In the “hemicellulose metabolic process” ontogeny there are genes involved in glucuronoxylan biosynthesis (the principal hemicellulose in dicots’ secondary cell walls44). IRX8/GAUT12 (irregular xylem 8/galacturonosyl transferase 12), IRX9, IRX10/GUT2 (glucuronosyl transferase 2) and PGSIP3/GUX2 (plant glycogenin-like starch initiation protein 3/glucuronic acid substitution of xylan 2) were upregulated 3.2, 4.5, 4.8 and 5.4 times respectively at the MID as compared to the TOP (Suppl. Dataset File). IRX8 belongs to the glycosyltransferase (GT) family 8 and is involved in the synthesis of the reducing end tetrasaccharide of glucuronoxylans, while IRX9 is a GT43 involved in xylan backbone elongation45; IRX10 is a GT47 also involved in the elongation of the xylan backbone46. GUX2 is a Golgi-localized GT8 with xylan glucuronosyltransferase activity. At the MID, the upregulation of two contigs, annotated as ASD1/ARAF1 (which codes for a bifunctional α-L-arabinofuranosidase/β-D-xylosidase), was also observed (FC ca. 10 between MID and TOP). ARAF1 was shown to act in vivo on arabinan-containing pectins47 and its upregulation at the MID suggests cell wall remodelling associated with the deposition of secondary cell walls. Taking into account the upregulation of genes involved in xylan biosynthesis together with ARAF1 and considering the proof for the existence of a covalent link between hemicelluloses and pectins via an arabinogalactan protein (APAP148), it is reasonable to hypothesize the presence of a similar association in the cell walls of bast fibres. ARAF1 may therefore participate in the remodelling of pectins at the onset of secondary cell wall deposition.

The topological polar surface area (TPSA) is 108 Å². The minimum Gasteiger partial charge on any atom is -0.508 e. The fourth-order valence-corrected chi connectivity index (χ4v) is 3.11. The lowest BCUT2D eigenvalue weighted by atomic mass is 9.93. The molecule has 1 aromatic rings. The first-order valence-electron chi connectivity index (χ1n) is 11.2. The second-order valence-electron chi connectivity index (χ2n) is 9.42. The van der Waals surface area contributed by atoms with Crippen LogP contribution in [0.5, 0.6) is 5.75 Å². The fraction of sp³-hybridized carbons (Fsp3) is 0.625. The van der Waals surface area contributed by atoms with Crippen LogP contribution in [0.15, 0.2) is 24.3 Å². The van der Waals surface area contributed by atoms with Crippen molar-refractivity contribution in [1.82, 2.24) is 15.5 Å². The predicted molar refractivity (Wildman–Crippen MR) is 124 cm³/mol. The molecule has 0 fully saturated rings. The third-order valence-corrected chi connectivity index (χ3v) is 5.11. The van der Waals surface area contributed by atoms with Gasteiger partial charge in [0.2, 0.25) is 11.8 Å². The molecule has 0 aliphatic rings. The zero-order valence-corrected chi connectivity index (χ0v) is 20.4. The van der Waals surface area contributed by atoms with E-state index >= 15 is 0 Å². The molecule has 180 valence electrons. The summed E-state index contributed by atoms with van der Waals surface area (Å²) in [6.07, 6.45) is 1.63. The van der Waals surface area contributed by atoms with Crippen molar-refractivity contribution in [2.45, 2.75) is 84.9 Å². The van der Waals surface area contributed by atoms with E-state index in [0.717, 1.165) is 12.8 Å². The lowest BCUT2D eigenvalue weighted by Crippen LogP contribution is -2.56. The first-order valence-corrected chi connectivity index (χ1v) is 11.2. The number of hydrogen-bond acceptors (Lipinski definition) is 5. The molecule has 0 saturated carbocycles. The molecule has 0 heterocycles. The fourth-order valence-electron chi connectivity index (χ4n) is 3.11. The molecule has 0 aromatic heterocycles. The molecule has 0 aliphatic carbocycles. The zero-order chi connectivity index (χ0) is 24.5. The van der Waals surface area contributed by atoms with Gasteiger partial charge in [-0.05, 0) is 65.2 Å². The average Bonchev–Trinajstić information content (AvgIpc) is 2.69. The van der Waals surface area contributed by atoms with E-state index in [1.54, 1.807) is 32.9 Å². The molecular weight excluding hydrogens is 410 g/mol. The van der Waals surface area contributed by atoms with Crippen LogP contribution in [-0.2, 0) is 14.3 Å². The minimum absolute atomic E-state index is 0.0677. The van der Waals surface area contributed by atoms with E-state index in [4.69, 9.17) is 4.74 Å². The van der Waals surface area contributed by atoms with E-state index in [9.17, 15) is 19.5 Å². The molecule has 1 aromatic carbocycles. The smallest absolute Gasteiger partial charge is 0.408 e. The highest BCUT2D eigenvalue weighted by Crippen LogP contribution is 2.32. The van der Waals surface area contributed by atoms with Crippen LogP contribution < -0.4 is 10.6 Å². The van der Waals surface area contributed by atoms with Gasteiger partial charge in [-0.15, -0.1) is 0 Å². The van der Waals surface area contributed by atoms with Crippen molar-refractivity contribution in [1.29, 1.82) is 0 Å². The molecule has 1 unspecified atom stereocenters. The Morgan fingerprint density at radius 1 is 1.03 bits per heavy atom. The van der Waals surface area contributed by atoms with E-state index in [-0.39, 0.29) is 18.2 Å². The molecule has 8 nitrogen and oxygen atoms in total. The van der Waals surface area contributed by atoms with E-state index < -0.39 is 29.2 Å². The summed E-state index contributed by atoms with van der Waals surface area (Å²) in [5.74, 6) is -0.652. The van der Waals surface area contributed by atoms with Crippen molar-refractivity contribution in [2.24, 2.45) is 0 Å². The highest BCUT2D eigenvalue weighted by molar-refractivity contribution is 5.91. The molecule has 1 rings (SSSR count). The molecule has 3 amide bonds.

A contig annotated as IRX1/CesA8 showed upregulation at the MID (FC MID vs TOP ca. 11): this result indicates that at the internode containing the snap point major molecular events related to cell wall biosynthesis take place with, notably, the upregulation of transcripts related to both cellulosic and non-cellulosic polysaccharide deposition.

Three genes coding for H+-ATPases (HA3, 5, 6) were upregulated at the MID: these genes may be associated with fibre elongation via the accumulation of osmotically-active compounds maintaining turgor pressure, or the acidification of the apoplast, in a manner analogous to the mechanism invoked for cotton fibre elongation49.

Among the contigs encoding TFs upregulated at the MID there is IBH1 (ILI1 binding bHLH 1 protein) with the highest FC increase in expression as compared to the TOP (ca. 34; Suppl. Dataset File). IBH1 is a negative regulator of cell elongation50 and its higher expression at the MID may indicate a function in the shift from elongation to thickening in bast fibres. A contig coding for a PLATZ TF also peaked at the MID (MID vs TOP FC > 13): PLATZ TFs were proposed to act as negative regulators of cell proliferation51 and may contribute to the transition of bast fibres from a phase of active division to secondary growth.

Among the contigs showing the highest FC increase between MID and TOP is a putative acid phosphatase (AT1G04040): notably, the corresponding protein in thale cress was found associated to the cell wall fraction52. This phosphatase may be involved in cell wall-related processes in bast fibres during the transition from elongation to thickening and is therefore an interesting candidate for further analysis.